The Philippines: Improving port ability

The Philippines government has announced plans to step up spending on transport infrastructure, with upgrades to existing ports and the development of new maritime cargo handling facilities to be given priority.

On September 25 the transportation secretary, Manuel Roxas II, stated that the government intended to make use of official development assistance (ODA) to help fund major infrastructure projects, particularly those related to his own agenda. Utilising ODA would give the government access to cheaper funding with repayments scheduled over a longer period of time, he said.

“The predisposition of the Department of Transportation and Communications (DoTC) is to do all heavy infrastructure via ODA,” Roxas told local media. “The funding would be cheaper since it would be ODA funding as compared to the private sector, which would be subject to bank rates of about 6-7%.”

While Roxas’ latest announcement highlighted plans to roll out new rail and airport projects, he has in past statements flagged the importance of increased investments in the country’s ports. In early September, during a visit to China with President Benigno Aquino III, Roxas said the government intended to invest heavily in upgrading port facilities across the country, in part to assist in developing trade and tourism with Beijing.

Indeed, Roxas said up to $6bn would be dedicated to port and aviation infrastructure over the next six years, in line with the president’s desire to see better connections between the country’s islands and to ease the movement of people, products and trade.

Along these lines, at a meeting with the Makati Business Club in early October, Roxas laid out the DoTC’s Ph426bn ($9.8bn), five-year plan aimed at revitalising the country’s fledgling transport infrastructure. The programme will be welcomed by many, including economists who have been concerned that the slow roll-out of new projects is one of the causes for sluggish GDP growth.

A recent report by Amsterdam-based ING Bank claimed that government underspending is limiting GDP expansion, with the slow pace of state funds being pumped into the economy undermining overall economic growth by some 1.8% for the first half of the year. In early September global lender HSBC also reduced its full-year GDP projections for the Philippines. Citing a fall in government spending, the bank cut its forecast from 5.2% to 4.3% growth for 2011, down from the 2010 figure of 7.3%.

While the government had plans to launch $16.8bn worth of infrastructure projects this year and the next, many of them maritime and transport sector related, lengthy delays in calling new tenders and reviewing development programmes that were begun under the previous administration have put the brakes on the process. These hold-ups are affecting the government’s spending programme and cooling GDP growth.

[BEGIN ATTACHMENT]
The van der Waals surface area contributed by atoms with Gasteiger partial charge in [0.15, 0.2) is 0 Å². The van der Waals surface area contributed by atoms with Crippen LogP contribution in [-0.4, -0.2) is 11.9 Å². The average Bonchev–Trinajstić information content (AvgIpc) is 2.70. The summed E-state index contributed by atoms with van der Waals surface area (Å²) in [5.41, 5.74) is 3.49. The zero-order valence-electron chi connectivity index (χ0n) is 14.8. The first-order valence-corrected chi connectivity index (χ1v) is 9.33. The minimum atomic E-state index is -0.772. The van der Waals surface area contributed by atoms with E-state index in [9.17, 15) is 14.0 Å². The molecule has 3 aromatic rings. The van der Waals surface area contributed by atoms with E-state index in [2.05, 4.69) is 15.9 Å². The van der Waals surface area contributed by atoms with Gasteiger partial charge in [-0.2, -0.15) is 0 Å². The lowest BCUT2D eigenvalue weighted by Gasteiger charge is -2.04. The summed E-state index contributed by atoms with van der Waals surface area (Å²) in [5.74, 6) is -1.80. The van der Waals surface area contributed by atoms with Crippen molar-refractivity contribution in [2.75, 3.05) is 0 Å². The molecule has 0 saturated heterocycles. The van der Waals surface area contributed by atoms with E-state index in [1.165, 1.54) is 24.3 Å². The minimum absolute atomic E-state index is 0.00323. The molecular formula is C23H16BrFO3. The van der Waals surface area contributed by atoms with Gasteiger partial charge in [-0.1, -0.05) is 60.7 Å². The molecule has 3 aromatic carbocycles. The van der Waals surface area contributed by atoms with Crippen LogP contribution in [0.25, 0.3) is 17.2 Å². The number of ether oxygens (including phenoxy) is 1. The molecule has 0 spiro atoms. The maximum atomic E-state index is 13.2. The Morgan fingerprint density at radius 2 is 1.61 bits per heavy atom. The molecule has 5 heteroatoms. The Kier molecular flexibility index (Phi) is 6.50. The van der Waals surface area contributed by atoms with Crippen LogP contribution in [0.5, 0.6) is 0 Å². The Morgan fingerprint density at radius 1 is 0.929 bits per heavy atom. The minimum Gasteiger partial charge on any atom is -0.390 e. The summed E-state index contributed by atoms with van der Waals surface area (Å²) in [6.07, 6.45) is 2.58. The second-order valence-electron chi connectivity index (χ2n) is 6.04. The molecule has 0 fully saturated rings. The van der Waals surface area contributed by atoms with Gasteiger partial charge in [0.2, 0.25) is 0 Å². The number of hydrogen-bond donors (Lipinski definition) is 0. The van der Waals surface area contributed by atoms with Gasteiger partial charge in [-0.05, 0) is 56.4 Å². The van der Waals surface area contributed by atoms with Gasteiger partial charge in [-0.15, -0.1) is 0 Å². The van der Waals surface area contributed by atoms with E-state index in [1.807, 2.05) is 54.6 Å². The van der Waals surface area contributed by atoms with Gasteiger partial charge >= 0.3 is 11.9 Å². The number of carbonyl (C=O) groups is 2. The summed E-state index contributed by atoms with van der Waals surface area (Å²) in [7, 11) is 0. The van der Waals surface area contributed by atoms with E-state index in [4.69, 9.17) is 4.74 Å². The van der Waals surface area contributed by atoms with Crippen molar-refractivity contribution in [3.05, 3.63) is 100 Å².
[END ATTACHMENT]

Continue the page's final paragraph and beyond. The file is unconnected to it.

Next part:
The country’s underdeveloped port network continues to be a major obstacle to future economic growth, which will remain true unless further investments are made. In its most recent report on global economic competitiveness, released in early September, the World Economic Forum (WEF) ranked the Philippines 123rd globally in terms of the quality and efficiency of its port infrastructure. This was below the ratings for both road and air infrastructure and fell well short of the overall international ranking of 75th out of the 142 nations assessed.

While investments may be somewhat slow in coming, plans to improve the nation’s maritime infrastructure should take priority when funding begins to flow more freely. In a move that could see the Philippines’ maritime freight capacity given a significant boost, Cebu Ports Authority (CPA) has dusted off a scheme – put on the backburner almost a decade ago – to develop a new offshore port facility in northern Cebu. The $471m project, off the coast between the towns of Consolacion and Liloan, would involve the construction of a large-scale container handling facility, in part to divert some of the excess demand from the increasingly stretched Cebu International Port.

According to CPA’s general manager, Dennis Villamor, officials of the DoTC and the Japan International Cooperation Agency met in late August to discuss the project, and a proposal for the port’s construction is expected to be presented to the National Economic and Development Authority soon. The original plans to develop the port, floated in 2002, had been shelved due to a lack of demand, but capacity limitations at Cebu International have led to renewed interest in the proposal.

“It was only recently, in 2010, that we thought we would revisit the proposal because of the problem on traffic management, capacity and volume accommodation,” Villamor said in early September.

The various plans to improve port facilities, combined with projects to increase the road and rail networks, will take time to get off the ground, and the Philippines’ WEF infrastructure rating could for some time remain in the lower half of the international table. However, if the government can find a way to fast-track spending into transport infrastructure, existing bottlenecks will start to be addressed and the country will be better placed to maximise its logistics potential.

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